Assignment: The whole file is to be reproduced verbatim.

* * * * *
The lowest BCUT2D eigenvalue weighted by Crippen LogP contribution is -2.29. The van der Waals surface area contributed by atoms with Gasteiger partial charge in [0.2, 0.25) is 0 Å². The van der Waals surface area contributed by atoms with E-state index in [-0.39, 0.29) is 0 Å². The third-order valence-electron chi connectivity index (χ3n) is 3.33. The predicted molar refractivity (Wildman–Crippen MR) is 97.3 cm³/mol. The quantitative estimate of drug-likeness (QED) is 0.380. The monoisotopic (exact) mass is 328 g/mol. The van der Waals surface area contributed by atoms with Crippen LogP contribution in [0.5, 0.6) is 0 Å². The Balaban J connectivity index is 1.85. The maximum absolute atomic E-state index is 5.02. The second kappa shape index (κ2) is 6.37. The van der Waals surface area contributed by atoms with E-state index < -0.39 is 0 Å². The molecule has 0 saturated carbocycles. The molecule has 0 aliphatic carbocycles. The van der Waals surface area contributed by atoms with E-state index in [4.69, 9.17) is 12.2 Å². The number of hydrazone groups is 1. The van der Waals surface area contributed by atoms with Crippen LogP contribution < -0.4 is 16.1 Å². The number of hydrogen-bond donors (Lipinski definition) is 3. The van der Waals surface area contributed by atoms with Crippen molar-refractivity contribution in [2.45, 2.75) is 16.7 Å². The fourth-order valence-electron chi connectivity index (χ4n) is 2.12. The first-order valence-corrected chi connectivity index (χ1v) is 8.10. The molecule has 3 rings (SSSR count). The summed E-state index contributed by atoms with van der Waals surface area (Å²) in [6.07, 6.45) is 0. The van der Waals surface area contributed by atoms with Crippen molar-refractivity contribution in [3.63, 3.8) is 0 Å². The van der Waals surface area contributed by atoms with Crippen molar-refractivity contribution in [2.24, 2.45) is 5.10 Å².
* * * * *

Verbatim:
The lowest BCUT2D eigenvalue weighted by Crippen LogP contribution is -2.29. The van der Waals surface area contributed by atoms with Gasteiger partial charge in [0.2, 0.25) is 0 Å². The van der Waals surface area contributed by atoms with E-state index in [-0.39, 0.29) is 0 Å². The third-order valence-electron chi connectivity index (χ3n) is 3.33. The predicted molar refractivity (Wildman–Crippen MR) is 97.3 cm³/mol. The quantitative estimate of drug-likeness (QED) is 0.380. The monoisotopic (exact) mass is 328 g/mol. The van der Waals surface area contributed by atoms with Crippen LogP contribution in [0.5, 0.6) is 0 Å². The Balaban J connectivity index is 1.85. The maximum absolute atomic E-state index is 5.02. The second kappa shape index (κ2) is 6.37. The van der Waals surface area contributed by atoms with E-state index < -0.39 is 0 Å². The molecule has 0 saturated carbocycles. The molecule has 0 aliphatic carbocycles. The van der Waals surface area contributed by atoms with E-state index in [4.69, 9.17) is 12.2 Å². The number of hydrazone groups is 1. The van der Waals surface area contributed by atoms with Crippen LogP contribution < -0.4 is 16.1 Å². The number of hydrogen-bond donors (Lipinski definition) is 3. The van der Waals surface area contributed by atoms with Crippen molar-refractivity contribution in [2.45, 2.75) is 16.7 Å². The fourth-order valence-electron chi connectivity index (χ4n) is 2.12. The first-order valence-corrected chi connectivity index (χ1v) is 8.10. The molecule has 3 rings (SSSR count). The summed E-state index contributed by atoms with van der Waals surface area (Å²) in [6.07, 6.45) is 0. The van der Waals surface area contributed by atoms with Crippen molar-refractivity contribution in [3.63, 3.8) is 0 Å². The van der Waals surface area contributed by atoms with Crippen molar-refractivity contribution in [2.24, 2.45) is 5.10 Å².